INDYCAR SERIES legend AJ Foyt left Texas recently to attend the hybrid test at the Indianapolis Motor Speedway. The 90-year-old took part in a team Q&A ahead of this weekend’s Acura Grand Prix of Long Beach where in 2013, Takuma Sato took victory.

What’s your outlook for the season?

AJ: “Well, I think we’ll have a good season. You know, Larry’s worked very hard the last three or four years so he’s finally getting it together pretty good. We got some pretty good people with us, so we’ll just have to wait and see.”

Were you happy with the way testing went?

AJ: “I’ve been very happy with testing. Testing tells you a lot but sometimes it doesn’t, but normally it does. I thought the Open Test went very well. We were up in the top five or six and they had the full field there so that kind of tells you where you stand a little bit. I know we had something left and I’m quite sure a lot of them had something left. We’ll just have to wait till they drop the green here.”

What do you think of your drivers this year?

AJ: “I think Sting Ray is gonna be real good and Santino has proven to be so much better this year on the road courses. We’re very happy with him. He ran good last year at Indy. I thought we were gonna win it but third is better than fourth.”

Returning to Indy for the 500, do you think that the car will be as strong as it was last year?

AJ: “I think we’ll be very strong based on the recent testing. I mean sometimes testing backs up on you. Even when I raced, sometimes I’d test and then I’d come back and have to change everything to get going good, but at least you’re in the ballpark.”

What do you think about how the Penske technical alliance is working out for you?

AJ: “Well, I think it’s real good. Roger and I’ve been friends for years and we’ve got a young engineer [James Schnabel] of his that’s working with us and I think it’s been very successful. We’re giving information back and forth. And Roger does a lot more tests than us right now so that’s good. I’m just glad that we’re operating together. We talked about it at the test and he seems real happy too.”

What would you consider a successful season for your team this year?

AJ: “Well, I would say it’d be a successful season if you can constantly run up in the top five all year. With everything being new like it is, I think it’d be very good. Of course, you always want to win and possibly we could win, but I would be very happy with top fives with all the changes in the cars. Everybody’s gonna have the same problem. And who figures it out first will be the ones that you have to beat. There’s a lot of unknowns there for everybody.”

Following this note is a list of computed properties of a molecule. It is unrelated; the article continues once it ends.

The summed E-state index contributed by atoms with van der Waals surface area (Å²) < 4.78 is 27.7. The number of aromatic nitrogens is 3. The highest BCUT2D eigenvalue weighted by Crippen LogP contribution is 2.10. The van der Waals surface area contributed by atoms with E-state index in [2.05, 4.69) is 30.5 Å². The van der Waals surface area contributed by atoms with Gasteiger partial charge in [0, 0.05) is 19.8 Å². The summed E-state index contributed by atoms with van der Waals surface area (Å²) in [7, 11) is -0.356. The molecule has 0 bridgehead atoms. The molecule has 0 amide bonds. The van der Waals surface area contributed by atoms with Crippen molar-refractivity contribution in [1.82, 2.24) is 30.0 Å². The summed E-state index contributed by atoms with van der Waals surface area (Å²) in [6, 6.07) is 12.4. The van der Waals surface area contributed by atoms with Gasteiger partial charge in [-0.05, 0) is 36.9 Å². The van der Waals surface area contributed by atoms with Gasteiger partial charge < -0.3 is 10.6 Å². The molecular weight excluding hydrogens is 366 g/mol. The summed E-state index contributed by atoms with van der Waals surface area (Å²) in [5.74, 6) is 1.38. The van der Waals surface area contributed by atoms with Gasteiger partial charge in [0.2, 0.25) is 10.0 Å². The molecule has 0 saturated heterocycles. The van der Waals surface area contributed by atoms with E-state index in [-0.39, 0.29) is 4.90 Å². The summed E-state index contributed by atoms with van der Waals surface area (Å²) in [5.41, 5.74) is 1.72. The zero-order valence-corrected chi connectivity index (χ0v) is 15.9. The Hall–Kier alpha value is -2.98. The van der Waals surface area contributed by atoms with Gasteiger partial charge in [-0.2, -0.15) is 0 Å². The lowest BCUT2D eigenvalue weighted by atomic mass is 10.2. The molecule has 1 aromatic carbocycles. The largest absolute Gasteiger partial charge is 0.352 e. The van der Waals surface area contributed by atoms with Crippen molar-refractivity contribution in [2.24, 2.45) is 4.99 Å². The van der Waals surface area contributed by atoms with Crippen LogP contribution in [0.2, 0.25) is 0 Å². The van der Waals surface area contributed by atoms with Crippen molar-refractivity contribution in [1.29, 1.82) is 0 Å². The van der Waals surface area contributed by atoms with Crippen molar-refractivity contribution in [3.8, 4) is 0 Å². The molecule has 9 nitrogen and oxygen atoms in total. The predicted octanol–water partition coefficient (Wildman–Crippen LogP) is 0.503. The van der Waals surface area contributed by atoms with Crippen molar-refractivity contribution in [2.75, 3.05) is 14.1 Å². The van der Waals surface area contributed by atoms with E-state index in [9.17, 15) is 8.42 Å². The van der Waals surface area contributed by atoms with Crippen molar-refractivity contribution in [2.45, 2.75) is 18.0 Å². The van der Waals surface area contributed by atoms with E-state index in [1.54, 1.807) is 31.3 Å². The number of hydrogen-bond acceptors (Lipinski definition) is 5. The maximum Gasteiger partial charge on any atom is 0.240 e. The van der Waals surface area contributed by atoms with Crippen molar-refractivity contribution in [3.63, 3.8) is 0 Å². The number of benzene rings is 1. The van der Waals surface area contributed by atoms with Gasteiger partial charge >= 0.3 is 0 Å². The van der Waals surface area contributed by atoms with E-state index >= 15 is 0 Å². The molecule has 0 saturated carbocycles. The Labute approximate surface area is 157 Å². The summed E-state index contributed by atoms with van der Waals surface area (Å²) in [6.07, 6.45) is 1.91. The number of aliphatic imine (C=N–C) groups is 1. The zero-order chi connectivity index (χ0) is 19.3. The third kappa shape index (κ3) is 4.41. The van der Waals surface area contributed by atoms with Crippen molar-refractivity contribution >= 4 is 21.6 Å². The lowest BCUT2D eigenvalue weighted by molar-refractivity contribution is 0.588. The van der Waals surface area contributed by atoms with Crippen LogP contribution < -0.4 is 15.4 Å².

Does that make it more of a level playing field because of all of the unknowns?

AJ: “Well, yes and no. That’s what makes it good with us working with Penske because he’s gonna do everything to stay up front and we’re gonna try and do everything to stay up front. Like I said, one of his young engineers is working with us so we’re sharing information back and forth. All we can do is wait and see and hope for the best.”

When you go to a racetrack, you always get stopped for autographs and pictures. Your thoughts on the fans?

AJ: “Well, I think that’s what made A.J. Foyt – it was the fans. I tried to be good to them. I think one thing they liked about me was I always called a spade a spade, where people right now won’t do that. They just kind of cover up and go on about their business and I always used to run my mouth and say it like it was. Sometimes it’s good and sometimes it’s bad, but I think the good offset the bad in the long run.”

You’ve talked about some of the things that the fans made for you over the years.

AJ: “Oh, I’ve got beautiful trophies, but the fans have sent me so much beautiful stuff, that I think they’re just as important to me as the trophies I’ve won. The fans made things that they didn’t just do overnight, it all took time. So, they put in a lot of effort and I’m talking about racecars to blankets and quilts. The fans have sent me so much wonderful stuff. I’m just as proud of them as the trophies I’ve won.”

So you never give that stuff away?

AJ: “No, nobody would ever buy it as long as I’m living. No, I don’t give it away. No. I’ve given away trophies sometimes when I’ve won them and given to people but stuff that people made for me will stay with me long as I live. After I’m gone, I can’t control it. But until I’m gone, I will control it.”

How do you think Larry’s doing as president of the race team?

AJ: “Well I think he’s learned a lot I’ve let him kind of hang himself and he’s come a long ways and I think he’s doing a very successful job this year. And he’s he’s learning every day and you know, you got to crawl for your walk. And that’s where I look at it. And it’s so much different now. Because you can’t even really start your own race cars anymore without the engineers of Honda or Chevrolet. And I don’t care for that. But that’s the rules. You’ve got to go by them.”